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I see all over the Internet that botulism is a threat in food from dented cans. The problem seems to be if the dent falls on a seam on top, bottom, or side, the seam might be compromised.  However, one food expert says if the seam is compromised, air would enter, and perhaps other harmful problems might develop, but not botulism, because it needs anaerobic circumstances. This sounds logical to me, but I can't find it substantiated anywhere. What do you think, and why?
I don't know what to do about food from a can with a dent along the top edge that we put in the pan and then had second thoughts and didn't heat it or eat it..would I have to boil the whole pan in a bigger pan, since food touched the side, the lip, and even the outside a little?

Hi Kat
The bacteria in question here is Clostridium botulinum. It is a gram positive anaerobe that grows in the absense of oxygen. It requires an acidic environment so grows best in canned vegetables like green beans and tomatoes. It will not grow in alkaline conditions. It is found in swollen cans not in dented cans due to the build up of gasses. As long as a dented can has no breaks there no danger. Of course, if when opening a can there is a bad smell it should be disgarded. If in doubt it is best to disgard the can. Boiling dented cans will not kill bacteria. Many bacteria are spore formers and are not destroyed at 212 degrees F.. Boiling cans could cause them to explode.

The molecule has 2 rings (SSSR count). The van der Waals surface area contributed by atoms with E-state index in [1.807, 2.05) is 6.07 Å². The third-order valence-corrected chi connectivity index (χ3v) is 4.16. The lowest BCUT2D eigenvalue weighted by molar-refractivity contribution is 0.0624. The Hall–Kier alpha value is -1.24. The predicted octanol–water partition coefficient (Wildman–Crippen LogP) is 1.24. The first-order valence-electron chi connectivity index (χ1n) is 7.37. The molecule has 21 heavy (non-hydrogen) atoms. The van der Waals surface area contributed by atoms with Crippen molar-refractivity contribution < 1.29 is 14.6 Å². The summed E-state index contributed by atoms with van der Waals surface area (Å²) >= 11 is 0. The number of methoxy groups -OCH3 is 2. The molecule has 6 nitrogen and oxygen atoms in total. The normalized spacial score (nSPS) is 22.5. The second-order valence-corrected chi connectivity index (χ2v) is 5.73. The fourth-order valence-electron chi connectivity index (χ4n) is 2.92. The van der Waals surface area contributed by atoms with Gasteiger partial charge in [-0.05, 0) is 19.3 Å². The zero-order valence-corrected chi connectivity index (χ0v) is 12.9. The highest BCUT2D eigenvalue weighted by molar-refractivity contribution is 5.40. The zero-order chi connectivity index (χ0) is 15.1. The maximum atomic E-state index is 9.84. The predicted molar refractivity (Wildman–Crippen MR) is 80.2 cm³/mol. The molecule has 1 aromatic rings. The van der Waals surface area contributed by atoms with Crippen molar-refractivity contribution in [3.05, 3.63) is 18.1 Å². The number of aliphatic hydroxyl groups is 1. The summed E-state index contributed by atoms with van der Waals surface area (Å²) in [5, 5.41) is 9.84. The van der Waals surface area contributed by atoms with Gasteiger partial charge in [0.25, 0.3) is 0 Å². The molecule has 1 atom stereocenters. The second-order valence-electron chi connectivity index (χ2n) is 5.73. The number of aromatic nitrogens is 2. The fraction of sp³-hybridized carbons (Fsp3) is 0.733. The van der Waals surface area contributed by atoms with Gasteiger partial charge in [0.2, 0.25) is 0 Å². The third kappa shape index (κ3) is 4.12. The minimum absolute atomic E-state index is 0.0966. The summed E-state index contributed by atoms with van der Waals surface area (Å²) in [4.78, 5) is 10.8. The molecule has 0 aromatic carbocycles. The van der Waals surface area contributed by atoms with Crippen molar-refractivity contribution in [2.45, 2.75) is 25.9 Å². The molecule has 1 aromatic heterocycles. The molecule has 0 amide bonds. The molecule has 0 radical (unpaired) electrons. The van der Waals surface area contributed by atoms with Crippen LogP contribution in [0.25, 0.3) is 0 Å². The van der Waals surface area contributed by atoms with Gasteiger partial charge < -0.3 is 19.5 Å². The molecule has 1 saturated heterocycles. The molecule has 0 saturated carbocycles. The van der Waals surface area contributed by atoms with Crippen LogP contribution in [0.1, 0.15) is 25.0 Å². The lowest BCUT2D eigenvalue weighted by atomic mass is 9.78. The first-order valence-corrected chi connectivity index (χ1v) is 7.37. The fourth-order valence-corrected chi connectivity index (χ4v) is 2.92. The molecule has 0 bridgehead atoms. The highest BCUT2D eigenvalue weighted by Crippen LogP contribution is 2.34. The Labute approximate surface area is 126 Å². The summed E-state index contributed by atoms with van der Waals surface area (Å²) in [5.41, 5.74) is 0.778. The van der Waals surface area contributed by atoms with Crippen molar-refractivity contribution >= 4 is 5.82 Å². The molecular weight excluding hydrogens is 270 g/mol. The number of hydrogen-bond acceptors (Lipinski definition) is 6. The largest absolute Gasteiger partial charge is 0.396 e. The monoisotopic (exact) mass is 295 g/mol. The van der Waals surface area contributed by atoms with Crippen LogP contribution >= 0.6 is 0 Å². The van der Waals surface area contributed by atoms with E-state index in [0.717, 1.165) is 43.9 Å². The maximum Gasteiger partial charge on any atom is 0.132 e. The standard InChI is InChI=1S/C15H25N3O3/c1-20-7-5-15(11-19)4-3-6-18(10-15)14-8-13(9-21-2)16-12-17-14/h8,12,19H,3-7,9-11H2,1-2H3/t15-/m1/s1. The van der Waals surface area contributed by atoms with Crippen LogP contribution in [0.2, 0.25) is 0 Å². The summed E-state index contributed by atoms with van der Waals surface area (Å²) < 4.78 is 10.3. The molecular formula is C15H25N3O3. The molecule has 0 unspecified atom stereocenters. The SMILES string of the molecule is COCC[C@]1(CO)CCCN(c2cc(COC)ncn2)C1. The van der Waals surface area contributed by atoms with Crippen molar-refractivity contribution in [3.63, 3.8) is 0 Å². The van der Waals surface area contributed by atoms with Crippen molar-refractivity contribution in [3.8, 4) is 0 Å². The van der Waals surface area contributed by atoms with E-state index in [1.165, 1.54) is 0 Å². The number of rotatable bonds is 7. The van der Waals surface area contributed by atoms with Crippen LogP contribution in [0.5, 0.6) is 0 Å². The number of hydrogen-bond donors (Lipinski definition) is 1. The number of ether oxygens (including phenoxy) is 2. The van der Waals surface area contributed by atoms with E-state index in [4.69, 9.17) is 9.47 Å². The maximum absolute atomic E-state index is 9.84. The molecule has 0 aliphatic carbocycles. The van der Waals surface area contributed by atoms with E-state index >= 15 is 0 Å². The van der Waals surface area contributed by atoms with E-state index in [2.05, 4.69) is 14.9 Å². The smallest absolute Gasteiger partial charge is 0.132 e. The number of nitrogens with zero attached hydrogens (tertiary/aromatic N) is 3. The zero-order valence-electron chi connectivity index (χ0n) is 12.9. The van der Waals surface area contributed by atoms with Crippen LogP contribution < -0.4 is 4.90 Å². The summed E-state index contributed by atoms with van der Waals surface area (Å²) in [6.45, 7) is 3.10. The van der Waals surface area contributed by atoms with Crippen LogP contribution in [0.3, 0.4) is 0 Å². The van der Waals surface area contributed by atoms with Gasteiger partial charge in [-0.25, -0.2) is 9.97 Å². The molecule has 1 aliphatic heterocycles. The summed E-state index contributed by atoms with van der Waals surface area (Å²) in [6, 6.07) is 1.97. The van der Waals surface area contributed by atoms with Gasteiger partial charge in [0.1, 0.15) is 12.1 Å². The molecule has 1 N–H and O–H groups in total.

In summary: Swollen cans could contain botulina toxins
         Dented cans without a puncture are not dangerous
         Do not boil any cans
         When in doubt discard


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Walter Hintz


Science teacher for over 50 years. MSc. in biology. I can answer questions in general biology, zoology, botany, anatomy and physiology and biochemistry.


I have a MSc in biology and have been a science teacher for over 50 years. At present I am a faculty member at a college and a science consultant at seven catholic schools.

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